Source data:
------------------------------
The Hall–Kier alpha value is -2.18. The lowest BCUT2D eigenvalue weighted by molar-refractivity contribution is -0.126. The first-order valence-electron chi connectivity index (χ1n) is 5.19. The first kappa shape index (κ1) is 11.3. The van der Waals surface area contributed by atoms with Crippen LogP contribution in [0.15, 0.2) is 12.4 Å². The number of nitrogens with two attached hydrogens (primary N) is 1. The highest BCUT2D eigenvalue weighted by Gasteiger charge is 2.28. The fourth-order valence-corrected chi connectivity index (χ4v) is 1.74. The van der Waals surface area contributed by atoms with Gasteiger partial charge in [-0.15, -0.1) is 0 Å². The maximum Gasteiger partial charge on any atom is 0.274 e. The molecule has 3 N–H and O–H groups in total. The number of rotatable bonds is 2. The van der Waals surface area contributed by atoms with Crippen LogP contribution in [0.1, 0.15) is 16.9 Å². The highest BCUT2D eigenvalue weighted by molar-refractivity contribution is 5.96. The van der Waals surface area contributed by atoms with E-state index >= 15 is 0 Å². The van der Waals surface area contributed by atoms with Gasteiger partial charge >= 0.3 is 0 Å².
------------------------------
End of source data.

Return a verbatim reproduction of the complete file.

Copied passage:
The Hall–Kier alpha value is -2.18. The lowest BCUT2D eigenvalue weighted by molar-refractivity contribution is -0.126. The first-order valence-electron chi connectivity index (χ1n) is 5.19. The first kappa shape index (κ1) is 11.3. The van der Waals surface area contributed by atoms with Crippen LogP contribution in [0.15, 0.2) is 12.4 Å². The number of nitrogens with two attached hydrogens (primary N) is 1. The highest BCUT2D eigenvalue weighted by Gasteiger charge is 2.28. The fourth-order valence-corrected chi connectivity index (χ4v) is 1.74. The van der Waals surface area contributed by atoms with Gasteiger partial charge in [-0.15, -0.1) is 0 Å². The maximum Gasteiger partial charge on any atom is 0.274 e. The molecule has 3 N–H and O–H groups in total. The number of rotatable bonds is 2. The van der Waals surface area contributed by atoms with Crippen LogP contribution in [0.1, 0.15) is 16.9 Å². The highest BCUT2D eigenvalue weighted by molar-refractivity contribution is 5.96. The van der Waals surface area contributed by atoms with E-state index >= 15 is 0 Å². The van der Waals surface area contributed by atoms with Gasteiger partial charge >= 0.3 is 0 Å².